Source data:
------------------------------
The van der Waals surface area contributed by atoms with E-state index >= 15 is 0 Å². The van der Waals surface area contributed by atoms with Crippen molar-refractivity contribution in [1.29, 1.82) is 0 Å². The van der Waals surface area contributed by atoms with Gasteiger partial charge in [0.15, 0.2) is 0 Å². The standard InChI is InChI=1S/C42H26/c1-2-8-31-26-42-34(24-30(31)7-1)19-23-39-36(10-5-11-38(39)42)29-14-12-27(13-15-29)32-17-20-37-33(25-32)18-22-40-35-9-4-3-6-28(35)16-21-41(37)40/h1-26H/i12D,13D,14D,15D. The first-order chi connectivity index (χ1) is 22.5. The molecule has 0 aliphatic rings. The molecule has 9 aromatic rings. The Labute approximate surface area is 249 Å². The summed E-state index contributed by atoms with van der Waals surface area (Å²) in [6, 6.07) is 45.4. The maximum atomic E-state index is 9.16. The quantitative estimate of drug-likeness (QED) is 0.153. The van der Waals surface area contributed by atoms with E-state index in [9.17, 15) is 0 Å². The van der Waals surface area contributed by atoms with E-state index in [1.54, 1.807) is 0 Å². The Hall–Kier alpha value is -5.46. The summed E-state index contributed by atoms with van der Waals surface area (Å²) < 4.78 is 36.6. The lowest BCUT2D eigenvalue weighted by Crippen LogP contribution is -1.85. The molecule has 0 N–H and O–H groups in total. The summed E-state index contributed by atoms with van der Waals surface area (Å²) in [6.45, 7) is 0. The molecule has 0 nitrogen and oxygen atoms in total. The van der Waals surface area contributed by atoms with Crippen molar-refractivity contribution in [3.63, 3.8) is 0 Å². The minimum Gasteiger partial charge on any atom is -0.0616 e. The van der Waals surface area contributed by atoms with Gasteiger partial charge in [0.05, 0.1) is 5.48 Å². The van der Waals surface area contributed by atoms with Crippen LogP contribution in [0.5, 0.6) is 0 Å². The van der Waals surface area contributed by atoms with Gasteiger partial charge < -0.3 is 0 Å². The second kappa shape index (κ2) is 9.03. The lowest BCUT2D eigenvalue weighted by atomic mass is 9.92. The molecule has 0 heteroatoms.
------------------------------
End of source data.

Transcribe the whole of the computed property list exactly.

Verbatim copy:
The van der Waals surface area contributed by atoms with E-state index >= 15 is 0 Å². The van der Waals surface area contributed by atoms with Crippen molar-refractivity contribution in [1.29, 1.82) is 0 Å². The van der Waals surface area contributed by atoms with Gasteiger partial charge in [0.15, 0.2) is 0 Å². The standard InChI is InChI=1S/C42H26/c1-2-8-31-26-42-34(24-30(31)7-1)19-23-39-36(10-5-11-38(39)42)29-14-12-27(13-15-29)32-17-20-37-33(25-32)18-22-40-35-9-4-3-6-28(35)16-21-41(37)40/h1-26H/i12D,13D,14D,15D. The first-order chi connectivity index (χ1) is 22.5. The molecule has 0 aliphatic rings. The molecule has 9 aromatic rings. The Labute approximate surface area is 249 Å². The summed E-state index contributed by atoms with van der Waals surface area (Å²) in [6, 6.07) is 45.4. The maximum atomic E-state index is 9.16. The quantitative estimate of drug-likeness (QED) is 0.153. The van der Waals surface area contributed by atoms with E-state index in [9.17, 15) is 0 Å². The van der Waals surface area contributed by atoms with E-state index in [1.54, 1.807) is 0 Å². The Hall–Kier alpha value is -5.46. The summed E-state index contributed by atoms with van der Waals surface area (Å²) < 4.78 is 36.6. The lowest BCUT2D eigenvalue weighted by Crippen LogP contribution is -1.85. The molecule has 0 N–H and O–H groups in total. The summed E-state index contributed by atoms with van der Waals surface area (Å²) in [6.45, 7) is 0. The molecule has 0 nitrogen and oxygen atoms in total. The van der Waals surface area contributed by atoms with Crippen molar-refractivity contribution in [3.63, 3.8) is 0 Å². The minimum Gasteiger partial charge on any atom is -0.0616 e. The van der Waals surface area contributed by atoms with Gasteiger partial charge in [0.05, 0.1) is 5.48 Å². The van der Waals surface area contributed by atoms with Crippen LogP contribution in [0.5, 0.6) is 0 Å². The van der Waals surface area contributed by atoms with Gasteiger partial charge < -0.3 is 0 Å². The second kappa shape index (κ2) is 9.03. The lowest BCUT2D eigenvalue weighted by atomic mass is 9.92. The molecule has 0 heteroatoms.